Referring to FIG. 4, when the MR enhancing layer 150 was not used, the switch field strength was about 77 oersteds (Oe). In comparison, when the MR enhancing layer 150 was about 5 Å thick, the switch field strength decreased to about 56 Oe, and it can be observed that as the thickness of the MR enhancing layer 150 increased, the switch field strength gradually decreased. As a result, it can be seen that when the MR enhancing layer 150 was used, the magnetic field strength required to change data stored in the MTJ 100 was reduced. Considering that the magnetic field strength is dependent on the amount of current flowing through a line, a reduction in the required magnetic field strength is beneficial in lessening consumed power. Further, when the magnetic polarization of the free layer 140 is switched by spin-torque transfer, the critical current density required to switch the magnetic polarization of the free layer 150 may decrease with an increase in magnetization. Therefore, when the MR ratio is increased with the increase in magnetization like as the aforementioned case of IrMn, the critical current density of the spin-torque transfer can decrease.

Meanwhile, when the MR enhancing layer 150 is about 80 Å or more, AFC may occur between the free layer 140 and the MR enhancing layer 150. Considering this fact and the foregoing simulation results, the MR enhancing layer 150 may be formed to a thickness of about 1 to about 80 Å. More preferably, the MR enhancing layer 150 is formed to a thickness of about 3 to about 10 Å such that the MR ratio is at the maximum as stated above.

Hereinafter, a method of fabricating a magnetic memory device according to an exemplary embodiment of the present invention will be described with reference to FIG. 2. As the materials and structures of respective thin layers are the same as described with reference to FIG. 2, a repeated description thereof will be omitted here.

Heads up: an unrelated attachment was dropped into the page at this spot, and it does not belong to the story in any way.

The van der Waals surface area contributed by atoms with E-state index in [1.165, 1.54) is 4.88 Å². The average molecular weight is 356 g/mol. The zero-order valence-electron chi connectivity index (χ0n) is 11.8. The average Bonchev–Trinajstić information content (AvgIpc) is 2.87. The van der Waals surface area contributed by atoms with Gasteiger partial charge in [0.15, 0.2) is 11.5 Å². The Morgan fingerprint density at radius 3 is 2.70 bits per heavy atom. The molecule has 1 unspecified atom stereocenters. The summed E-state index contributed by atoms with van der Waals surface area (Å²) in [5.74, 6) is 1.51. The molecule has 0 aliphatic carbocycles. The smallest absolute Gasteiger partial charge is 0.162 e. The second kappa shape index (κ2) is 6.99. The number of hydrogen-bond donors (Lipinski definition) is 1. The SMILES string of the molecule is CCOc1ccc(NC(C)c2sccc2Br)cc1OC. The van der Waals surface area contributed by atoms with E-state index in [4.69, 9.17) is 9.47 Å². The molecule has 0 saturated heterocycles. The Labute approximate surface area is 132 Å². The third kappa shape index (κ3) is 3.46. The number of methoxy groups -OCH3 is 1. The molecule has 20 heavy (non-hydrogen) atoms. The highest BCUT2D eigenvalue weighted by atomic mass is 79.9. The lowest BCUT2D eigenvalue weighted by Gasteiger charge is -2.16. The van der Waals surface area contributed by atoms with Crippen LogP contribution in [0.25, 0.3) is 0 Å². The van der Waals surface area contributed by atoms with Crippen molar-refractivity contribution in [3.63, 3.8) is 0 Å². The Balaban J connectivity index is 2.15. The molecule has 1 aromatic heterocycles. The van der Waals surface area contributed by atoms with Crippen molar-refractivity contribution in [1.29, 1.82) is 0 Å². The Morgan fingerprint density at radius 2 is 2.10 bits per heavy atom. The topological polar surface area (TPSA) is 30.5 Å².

Referring to FIG. 2, an isolation pattern is formed in a predetermined region of a semiconductor substrate to define an active region. A word line is formed on the active region across the isolation pattern. Thereafter, source and drain regions are formed in the active region between the word lines. The word line and the source and drain regions constitute a transistor, which electrically selects an MTJ pattern 100 according to an exemplary embodiment of the present invention.

A digit line DL is formed on the resultant structure having the transistor in a parallel direction to the word line. A lower electrode BE is formed on the resultant structure having the digit line DL. According to the present exemplary embodiment, before forming the lower electrode BE, a plug interconnection line is formed to electrically connect the lower electrode BE and the drain region.

An MTJ layer is formed on the lower electrode BE. The MTJ layer includes a pinning layer 110, a pinned layer 120, an insulation layer 130, a free layer 140, an MR enhancing layer 150, and a capping layer 160, which are stacked sequentially.

For example, the pinning layer 110 is an anti-ferromagnetic layer, while each of the pinned layer 120 and the free layer 140 are formed of a ferromagnetic layer. Also, the insulation layer 130 is formed of an insulating material, for example, any one of magnesium oxide and aluminum oxide. The capping layer 160 is formed of a conductive material, such as, for example, tantalum.

More specifically, the pinning layer 110 is formed of, for example, at least one material selected from the group consisting of PtMn, IrMn, MnO, MnS, MnTe, MnF2, FeF2, FeCl2, FeO, CoCl2, CoO, NiCl2, NiO, and Cr. Each of the pinned layer 120 and the free layer 140 may be formed of, for example, at least one selected material from the group consisting of CoFeB, CoFe, Fe, Co, Ni, Gd, Dy, NiFe, MnAs, MnBi, MnSb, CrO2, MnOFe2O3, FeOFe2O3, NiOFe2O3, CuOFe2O3, MgOGr2O3, EuO, and Y3Fe5O12. Also the pinned layer 120 may be, for example, a trilayer structure including two ferromagnetic layers between which a ruthenium (Ru) layer is interposed. Further, the insulation layer 130 may be formed of, for example, magnesium oxide to a thickness of about 7 to about 10 Å.